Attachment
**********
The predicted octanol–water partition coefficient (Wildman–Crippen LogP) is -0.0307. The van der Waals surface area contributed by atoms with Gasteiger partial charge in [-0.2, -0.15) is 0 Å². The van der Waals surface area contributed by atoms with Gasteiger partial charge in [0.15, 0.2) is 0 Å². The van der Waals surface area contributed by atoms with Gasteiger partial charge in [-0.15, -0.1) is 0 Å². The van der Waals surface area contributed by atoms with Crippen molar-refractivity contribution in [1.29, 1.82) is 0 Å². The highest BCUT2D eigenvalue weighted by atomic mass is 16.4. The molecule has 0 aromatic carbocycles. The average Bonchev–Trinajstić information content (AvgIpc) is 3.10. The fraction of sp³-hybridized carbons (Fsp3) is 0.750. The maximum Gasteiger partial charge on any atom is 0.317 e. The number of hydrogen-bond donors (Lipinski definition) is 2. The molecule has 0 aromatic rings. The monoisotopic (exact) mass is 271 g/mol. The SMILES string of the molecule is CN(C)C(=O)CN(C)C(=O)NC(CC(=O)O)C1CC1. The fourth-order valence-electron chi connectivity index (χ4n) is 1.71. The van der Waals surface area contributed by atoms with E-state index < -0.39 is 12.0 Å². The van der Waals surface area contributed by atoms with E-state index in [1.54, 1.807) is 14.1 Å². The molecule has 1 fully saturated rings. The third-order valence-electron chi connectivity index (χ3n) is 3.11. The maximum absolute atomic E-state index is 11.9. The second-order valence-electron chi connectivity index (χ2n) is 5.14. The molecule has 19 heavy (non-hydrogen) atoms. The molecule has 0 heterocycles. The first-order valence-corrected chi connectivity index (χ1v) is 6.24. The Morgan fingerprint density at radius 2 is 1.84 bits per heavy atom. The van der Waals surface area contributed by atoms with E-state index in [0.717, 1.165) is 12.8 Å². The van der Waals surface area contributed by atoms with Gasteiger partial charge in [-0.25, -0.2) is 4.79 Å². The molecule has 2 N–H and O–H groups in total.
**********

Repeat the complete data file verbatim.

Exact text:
The predicted octanol–water partition coefficient (Wildman–Crippen LogP) is -0.0307. The van der Waals surface area contributed by atoms with Gasteiger partial charge in [-0.2, -0.15) is 0 Å². The van der Waals surface area contributed by atoms with Gasteiger partial charge in [0.15, 0.2) is 0 Å². The van der Waals surface area contributed by atoms with Gasteiger partial charge in [-0.15, -0.1) is 0 Å². The van der Waals surface area contributed by atoms with Crippen molar-refractivity contribution in [1.29, 1.82) is 0 Å². The highest BCUT2D eigenvalue weighted by atomic mass is 16.4. The molecule has 0 aromatic carbocycles. The average Bonchev–Trinajstić information content (AvgIpc) is 3.10. The fraction of sp³-hybridized carbons (Fsp3) is 0.750. The maximum Gasteiger partial charge on any atom is 0.317 e. The number of hydrogen-bond donors (Lipinski definition) is 2. The molecule has 0 aromatic rings. The monoisotopic (exact) mass is 271 g/mol. The SMILES string of the molecule is CN(C)C(=O)CN(C)C(=O)NC(CC(=O)O)C1CC1. The fourth-order valence-electron chi connectivity index (χ4n) is 1.71. The van der Waals surface area contributed by atoms with E-state index < -0.39 is 12.0 Å². The van der Waals surface area contributed by atoms with E-state index in [1.54, 1.807) is 14.1 Å². The molecule has 1 fully saturated rings. The third-order valence-electron chi connectivity index (χ3n) is 3.11. The maximum absolute atomic E-state index is 11.9. The second-order valence-electron chi connectivity index (χ2n) is 5.14. The molecule has 19 heavy (non-hydrogen) atoms. The molecule has 0 heterocycles. The first-order valence-corrected chi connectivity index (χ1v) is 6.24. The Morgan fingerprint density at radius 2 is 1.84 bits per heavy atom. The van der Waals surface area contributed by atoms with E-state index in [0.717, 1.165) is 12.8 Å². The van der Waals surface area contributed by atoms with Gasteiger partial charge in [-0.25, -0.2) is 4.79 Å². The molecule has 2 N–H and O–H groups in total.